Régine Desforges and Pauline Réage: O m’a dit

I will be posting here the whole text of Régine Desforges’ s interview of Pauline Réage, author of Histoire d’O (© 1975, 1995 Éditions Jean-Jacques Pauvert).

Régine Deforges interviews Pauline Réage in 1975, twenty one years after “Histoire d’O” was published (1954).  Régine is then forty, and in 1968 founded her own publishing house, “L’Or du Temps”, and its first erotic novel, Irène, was banned by the censors.  Pauline is sixty-eight, but her true identity as the author of O has not yet be revealed (it will be in 1994, as the following text mentions).

For the new edition of O m’a dit, in March 1995, Régine wrote this introduction.  Pauline will die three years later.

“I have with the author of Histoire d’O a relationship of infinite tenderness, made of profound affection and respect, and I know she has for me the softest of friendships.

She is now an old lady [in 1995 Pauline is eighty-eight] but I cannot see her as such. I see her rather as a lost child, as I am, in the world of adults; always capable of saying things that surprise them or shock them.  This submissive is a free and loyal being.  Even though I am not so sure that loyalty be such a great quality.  One uses it when one needs it, as one can conclude by merely looking at our politicians…  The loyalty, which one believes to owe to others, is a trap in which someone as free as Dominique Aury [Pauline’s “official” literary name]  may sometime be caught. But I love her the more for it.  Don’t we love the very weaknesses of those we cherish?

Why Dominique Aury instead of Pauline Réage? She herself lifted the veil over the identity of the author of Histoire d’O in a long interview with the New Yorker, in July 1994 [Pauline’s/Dominique’s real name was Anne Desclos but she was known in her profession as journalist and literary editor only as Dominique Aury].  There she “admits” being the author of the most erotic and troubling novel of the 50’s, which only knows a worldwide success twenty years later.

Cinema has not done justice to the book, the great film of O and her love is yet to be realised.  Perhaps it is too late?  Histoire d’O talked to us, as a disciple of Fénelon and of Madame Guyon (classical mystics of the 17th-18th century), of “abandonment in the hands of the Loved one”.  This quietism is no longer of our time.

To please me, Dominique Aury agreed we composed O m’a dit. I owe to this proof of friendship to have overcome my fear of writing; she forced me to develop some of my questions or digressions.  I obeyed her and this work appeased my anxiety. One or two years later I published my first novel Blanche et Lucie [Blanche et Lucie is the history of Régine’s two grand-mothers].  For this I am for ever indebted to her.  The following year it was Le Cahier Volé [the Stolen Notebook], in which I tried to describe what would hinder my writing for more than twenty years.  Of that fear I am not completely cured.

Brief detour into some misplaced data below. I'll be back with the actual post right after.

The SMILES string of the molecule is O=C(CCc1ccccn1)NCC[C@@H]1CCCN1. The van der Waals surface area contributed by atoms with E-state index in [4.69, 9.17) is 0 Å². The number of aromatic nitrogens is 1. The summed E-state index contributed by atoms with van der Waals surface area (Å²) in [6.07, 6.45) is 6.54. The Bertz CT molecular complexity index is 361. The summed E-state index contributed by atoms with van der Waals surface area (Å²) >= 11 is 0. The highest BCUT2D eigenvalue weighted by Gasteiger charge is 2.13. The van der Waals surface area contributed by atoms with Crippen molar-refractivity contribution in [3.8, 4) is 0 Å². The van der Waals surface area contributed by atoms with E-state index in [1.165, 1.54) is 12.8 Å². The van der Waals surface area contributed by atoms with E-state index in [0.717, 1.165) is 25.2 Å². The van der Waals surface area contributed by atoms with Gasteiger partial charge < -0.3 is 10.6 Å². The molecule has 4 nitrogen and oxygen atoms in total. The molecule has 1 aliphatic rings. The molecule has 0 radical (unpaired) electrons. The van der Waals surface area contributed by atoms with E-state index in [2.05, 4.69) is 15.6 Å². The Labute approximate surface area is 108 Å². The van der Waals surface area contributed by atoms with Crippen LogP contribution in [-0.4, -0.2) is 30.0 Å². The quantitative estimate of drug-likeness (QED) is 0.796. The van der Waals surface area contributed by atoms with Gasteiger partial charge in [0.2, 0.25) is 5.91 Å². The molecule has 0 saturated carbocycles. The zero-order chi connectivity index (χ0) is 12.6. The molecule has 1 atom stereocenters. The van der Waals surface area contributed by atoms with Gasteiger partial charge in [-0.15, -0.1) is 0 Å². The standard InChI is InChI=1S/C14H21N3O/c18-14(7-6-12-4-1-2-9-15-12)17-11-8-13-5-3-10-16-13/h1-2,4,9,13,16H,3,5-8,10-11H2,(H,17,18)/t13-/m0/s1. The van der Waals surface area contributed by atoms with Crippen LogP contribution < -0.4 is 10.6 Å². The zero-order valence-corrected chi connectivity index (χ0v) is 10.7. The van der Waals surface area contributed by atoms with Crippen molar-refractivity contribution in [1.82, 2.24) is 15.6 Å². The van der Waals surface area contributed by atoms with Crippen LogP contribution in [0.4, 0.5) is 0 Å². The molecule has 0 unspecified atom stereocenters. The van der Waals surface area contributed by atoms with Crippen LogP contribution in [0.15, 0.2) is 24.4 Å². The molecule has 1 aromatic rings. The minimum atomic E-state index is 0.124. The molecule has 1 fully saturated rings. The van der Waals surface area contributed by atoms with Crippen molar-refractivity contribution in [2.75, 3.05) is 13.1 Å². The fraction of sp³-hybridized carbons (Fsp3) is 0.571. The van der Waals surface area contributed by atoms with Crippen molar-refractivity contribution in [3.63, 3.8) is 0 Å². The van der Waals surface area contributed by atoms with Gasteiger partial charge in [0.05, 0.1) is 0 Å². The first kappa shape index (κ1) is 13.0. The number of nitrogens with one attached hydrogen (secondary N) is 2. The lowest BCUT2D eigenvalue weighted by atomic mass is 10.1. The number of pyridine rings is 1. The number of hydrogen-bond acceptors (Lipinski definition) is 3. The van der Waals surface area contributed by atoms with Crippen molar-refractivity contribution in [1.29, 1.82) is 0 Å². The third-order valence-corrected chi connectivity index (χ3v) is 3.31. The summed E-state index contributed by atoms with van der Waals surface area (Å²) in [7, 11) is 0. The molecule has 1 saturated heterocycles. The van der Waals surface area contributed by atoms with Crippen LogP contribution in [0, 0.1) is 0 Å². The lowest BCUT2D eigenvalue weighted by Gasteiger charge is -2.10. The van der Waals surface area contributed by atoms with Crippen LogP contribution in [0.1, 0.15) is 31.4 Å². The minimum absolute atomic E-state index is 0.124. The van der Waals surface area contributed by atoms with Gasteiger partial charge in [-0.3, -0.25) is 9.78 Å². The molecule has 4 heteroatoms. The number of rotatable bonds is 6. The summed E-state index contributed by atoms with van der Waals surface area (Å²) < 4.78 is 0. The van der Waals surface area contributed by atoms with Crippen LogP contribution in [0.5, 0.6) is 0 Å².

For a while Dominique and I thought of adding a chapter to O m’a dit. “But my child, I have told everything and I am so tired”.  I did not insist.  This book expresses the essential on the manner (the writing of) Histoire d’O was undertaken.     Perhaps today I would be more combative, more incisive, more brutal?  But already then, I wanted to protect her, and, I admit, she intimidated me still a little.  I was amazed to know her so well, she the author of a book that had so much taken hold of me, that I had read so many times with the same emotion, the same deep effect on me.  This was childish on my part.

Now, when we evoke Histoire d’O and O m’a dit, we feel that a long time has gone by, that women and men, overfed by television and films with forcefully realistic images, can no longer be moved by O.  I did a survey of twenty and thirty year-old women [Régine writes “girls” and “young women”] who have read O. All have recognised, even when they disagree with the tortures O accept, that they felt like making love when they discovered the story.  Thus the words still have the greatest strength of evocation.  As for the men, something like nostalgia of a time that preceded feminism seems to float on their eyes.  But they are wrong, one can be a feminist and take pleasure, like O, in being a sex object.  For who decided to be that object, if not her?

O m’a dit is a sincere book, where neither Pauline nor I have cheated.  It still looks like us.”

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